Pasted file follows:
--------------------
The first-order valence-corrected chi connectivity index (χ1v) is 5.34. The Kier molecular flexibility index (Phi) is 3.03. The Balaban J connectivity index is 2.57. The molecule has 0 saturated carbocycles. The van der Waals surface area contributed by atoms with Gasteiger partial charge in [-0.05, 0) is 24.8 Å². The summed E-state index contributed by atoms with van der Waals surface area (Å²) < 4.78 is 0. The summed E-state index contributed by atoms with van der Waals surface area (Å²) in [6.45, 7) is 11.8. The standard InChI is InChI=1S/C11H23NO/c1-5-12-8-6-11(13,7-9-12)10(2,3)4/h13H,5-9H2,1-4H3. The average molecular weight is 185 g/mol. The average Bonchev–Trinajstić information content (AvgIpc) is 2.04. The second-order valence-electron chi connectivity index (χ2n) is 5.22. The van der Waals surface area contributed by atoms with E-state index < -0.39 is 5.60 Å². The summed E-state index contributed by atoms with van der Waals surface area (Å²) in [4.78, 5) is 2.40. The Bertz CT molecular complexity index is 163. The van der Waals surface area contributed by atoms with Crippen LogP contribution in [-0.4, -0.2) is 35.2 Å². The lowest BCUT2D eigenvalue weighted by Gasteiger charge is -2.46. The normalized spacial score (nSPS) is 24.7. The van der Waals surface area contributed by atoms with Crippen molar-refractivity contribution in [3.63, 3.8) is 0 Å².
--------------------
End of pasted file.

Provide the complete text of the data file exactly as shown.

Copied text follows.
The first-order valence-corrected chi connectivity index (χ1v) is 5.34. The Kier molecular flexibility index (Phi) is 3.03. The Balaban J connectivity index is 2.57. The molecule has 0 saturated carbocycles. The van der Waals surface area contributed by atoms with Gasteiger partial charge in [-0.05, 0) is 24.8 Å². The summed E-state index contributed by atoms with van der Waals surface area (Å²) < 4.78 is 0. The summed E-state index contributed by atoms with van der Waals surface area (Å²) in [6.45, 7) is 11.8. The standard InChI is InChI=1S/C11H23NO/c1-5-12-8-6-11(13,7-9-12)10(2,3)4/h13H,5-9H2,1-4H3. The average molecular weight is 185 g/mol. The average Bonchev–Trinajstić information content (AvgIpc) is 2.04. The second-order valence-electron chi connectivity index (χ2n) is 5.22. The van der Waals surface area contributed by atoms with E-state index < -0.39 is 5.60 Å². The summed E-state index contributed by atoms with van der Waals surface area (Å²) in [4.78, 5) is 2.40. The Bertz CT molecular complexity index is 163. The van der Waals surface area contributed by atoms with Crippen LogP contribution in [-0.4, -0.2) is 35.2 Å². The lowest BCUT2D eigenvalue weighted by Gasteiger charge is -2.46. The normalized spacial score (nSPS) is 24.7. The van der Waals surface area contributed by atoms with Crippen molar-refractivity contribution in [3.63, 3.8) is 0 Å².